A. Ensure robust coverage of reserve adequacy in Fund surveillance, and specific guidance tailored to certain types of economies

5. Management and staff will continue to promote implementation of the guidance on surveillance in Article IV consultations, including assessment of reserve adequacy. It will be essential to ensure that the recently revised guidance on bilateral surveillance is flexibly implemented, and reflected in the spectrum of Fund surveillance products. This flexibility will aim to ensure a consistent assessment of reserve adequacy across countries with similar features. While the relative importance of reserve adequacy will vary across members, staff should make an assessment as part of the consultation process. This will be supported by ongoing efforts to enhance attention to surveillance priorities in the review process.

6. Further work is proposed to review recent experience of use of the reserve adequacy metric and propose possible areas for new development. This work would build on staff’s initial thinking in the Assessing Reserve Adequacy paper. A follow-up paper is planned for later in 2013 and would consider how the reserve adequacy metric designed for emerging markets performed during the most recent crisis relative to other metrics. The paper will also assess whether alternative external risk factors may also provide informative guidance on reserve adequacy, as well as investigate which factors dollarized and advanced economies should consider when thinking about reserve adequacy. Specifically, the paper would, inter alia, investigate the following areas:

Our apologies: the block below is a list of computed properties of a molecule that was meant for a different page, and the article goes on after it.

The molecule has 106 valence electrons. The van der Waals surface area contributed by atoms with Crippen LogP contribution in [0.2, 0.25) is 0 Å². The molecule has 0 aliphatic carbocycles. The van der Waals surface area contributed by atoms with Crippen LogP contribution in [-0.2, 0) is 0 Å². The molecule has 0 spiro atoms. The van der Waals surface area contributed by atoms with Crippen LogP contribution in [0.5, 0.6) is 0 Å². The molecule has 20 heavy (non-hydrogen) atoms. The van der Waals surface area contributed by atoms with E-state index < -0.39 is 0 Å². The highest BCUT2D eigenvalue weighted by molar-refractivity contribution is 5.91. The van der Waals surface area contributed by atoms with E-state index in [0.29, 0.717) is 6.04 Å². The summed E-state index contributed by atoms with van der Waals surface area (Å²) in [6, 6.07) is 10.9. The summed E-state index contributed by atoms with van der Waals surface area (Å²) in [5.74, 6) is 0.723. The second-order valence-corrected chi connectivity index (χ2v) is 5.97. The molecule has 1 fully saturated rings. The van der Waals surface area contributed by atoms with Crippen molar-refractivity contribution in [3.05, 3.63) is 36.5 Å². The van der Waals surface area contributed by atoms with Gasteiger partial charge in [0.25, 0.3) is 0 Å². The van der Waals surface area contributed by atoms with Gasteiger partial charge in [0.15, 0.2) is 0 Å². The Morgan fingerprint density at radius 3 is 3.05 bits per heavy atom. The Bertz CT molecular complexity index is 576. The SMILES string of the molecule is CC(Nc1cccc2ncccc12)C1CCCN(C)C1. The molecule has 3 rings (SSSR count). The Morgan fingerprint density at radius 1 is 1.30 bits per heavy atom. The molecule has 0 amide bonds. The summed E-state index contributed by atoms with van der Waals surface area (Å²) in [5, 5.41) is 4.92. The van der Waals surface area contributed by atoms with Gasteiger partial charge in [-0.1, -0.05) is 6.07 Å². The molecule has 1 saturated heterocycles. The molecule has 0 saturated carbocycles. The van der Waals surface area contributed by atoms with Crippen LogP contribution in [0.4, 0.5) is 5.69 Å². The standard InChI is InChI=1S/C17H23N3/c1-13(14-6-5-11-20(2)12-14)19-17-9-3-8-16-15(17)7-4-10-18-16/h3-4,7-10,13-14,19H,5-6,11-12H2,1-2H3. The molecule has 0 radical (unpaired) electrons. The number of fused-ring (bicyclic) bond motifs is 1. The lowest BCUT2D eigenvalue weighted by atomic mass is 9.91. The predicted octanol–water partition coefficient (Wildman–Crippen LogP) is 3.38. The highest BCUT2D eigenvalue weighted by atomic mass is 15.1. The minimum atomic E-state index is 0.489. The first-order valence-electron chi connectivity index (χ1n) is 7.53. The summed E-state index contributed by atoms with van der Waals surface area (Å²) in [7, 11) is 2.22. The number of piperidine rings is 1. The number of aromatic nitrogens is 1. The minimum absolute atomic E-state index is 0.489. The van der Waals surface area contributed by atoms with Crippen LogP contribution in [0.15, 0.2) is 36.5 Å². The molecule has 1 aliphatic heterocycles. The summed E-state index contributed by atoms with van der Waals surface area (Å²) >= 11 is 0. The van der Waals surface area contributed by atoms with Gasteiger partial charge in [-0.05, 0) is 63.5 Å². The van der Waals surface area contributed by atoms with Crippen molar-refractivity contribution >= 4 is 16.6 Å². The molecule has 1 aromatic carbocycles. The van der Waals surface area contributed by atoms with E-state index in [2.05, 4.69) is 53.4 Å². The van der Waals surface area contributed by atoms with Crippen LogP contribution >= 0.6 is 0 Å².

1. Are there alternate variables or metrics which are important drains on the balance of payments during times of stress which should be used more widely when assessing reserve adequacy?

  2. To what extent can the metric developed for emerging markets be projected forward to make adequacy assessments more forward looking?

  3. Does the existing emerging market metric adequately cover commodity importers?

  4. How can the opportunity cost of holding reserves be better integrated into adequacy assessments?

  5. How should the impact of volatility in financial markets and flows be reflected in assessing the adequacy of reserve levels?